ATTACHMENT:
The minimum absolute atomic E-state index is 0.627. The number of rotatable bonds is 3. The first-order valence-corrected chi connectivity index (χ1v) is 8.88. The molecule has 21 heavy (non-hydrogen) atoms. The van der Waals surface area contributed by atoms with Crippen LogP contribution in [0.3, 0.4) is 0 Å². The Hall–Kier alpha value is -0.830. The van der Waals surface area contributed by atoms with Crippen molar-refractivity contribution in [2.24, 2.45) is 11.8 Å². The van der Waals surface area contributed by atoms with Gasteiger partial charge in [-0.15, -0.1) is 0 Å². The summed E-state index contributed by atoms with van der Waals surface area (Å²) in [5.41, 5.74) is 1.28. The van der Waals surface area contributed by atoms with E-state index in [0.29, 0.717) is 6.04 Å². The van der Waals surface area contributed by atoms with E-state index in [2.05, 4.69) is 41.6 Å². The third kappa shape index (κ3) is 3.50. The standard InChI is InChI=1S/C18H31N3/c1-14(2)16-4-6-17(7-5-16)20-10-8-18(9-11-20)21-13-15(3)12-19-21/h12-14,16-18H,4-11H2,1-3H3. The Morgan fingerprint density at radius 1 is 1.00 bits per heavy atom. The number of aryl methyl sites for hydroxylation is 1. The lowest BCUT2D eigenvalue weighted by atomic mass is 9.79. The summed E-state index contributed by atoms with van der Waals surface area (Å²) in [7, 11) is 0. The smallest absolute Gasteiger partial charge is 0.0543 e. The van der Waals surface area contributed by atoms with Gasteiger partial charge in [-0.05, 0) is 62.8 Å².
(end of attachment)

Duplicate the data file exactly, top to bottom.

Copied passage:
The minimum absolute atomic E-state index is 0.627. The number of rotatable bonds is 3. The first-order valence-corrected chi connectivity index (χ1v) is 8.88. The molecule has 21 heavy (non-hydrogen) atoms. The van der Waals surface area contributed by atoms with Crippen LogP contribution in [0.3, 0.4) is 0 Å². The Hall–Kier alpha value is -0.830. The van der Waals surface area contributed by atoms with Crippen molar-refractivity contribution in [2.24, 2.45) is 11.8 Å². The van der Waals surface area contributed by atoms with Gasteiger partial charge in [-0.15, -0.1) is 0 Å². The summed E-state index contributed by atoms with van der Waals surface area (Å²) in [5.41, 5.74) is 1.28. The van der Waals surface area contributed by atoms with E-state index in [0.29, 0.717) is 6.04 Å². The van der Waals surface area contributed by atoms with E-state index in [2.05, 4.69) is 41.6 Å². The third kappa shape index (κ3) is 3.50. The standard InChI is InChI=1S/C18H31N3/c1-14(2)16-4-6-17(7-5-16)20-10-8-18(9-11-20)21-13-15(3)12-19-21/h12-14,16-18H,4-11H2,1-3H3. The Morgan fingerprint density at radius 1 is 1.00 bits per heavy atom. The number of aryl methyl sites for hydroxylation is 1. The lowest BCUT2D eigenvalue weighted by atomic mass is 9.79. The summed E-state index contributed by atoms with van der Waals surface area (Å²) in [7, 11) is 0. The smallest absolute Gasteiger partial charge is 0.0543 e. The van der Waals surface area contributed by atoms with Gasteiger partial charge in [-0.05, 0) is 62.8 Å².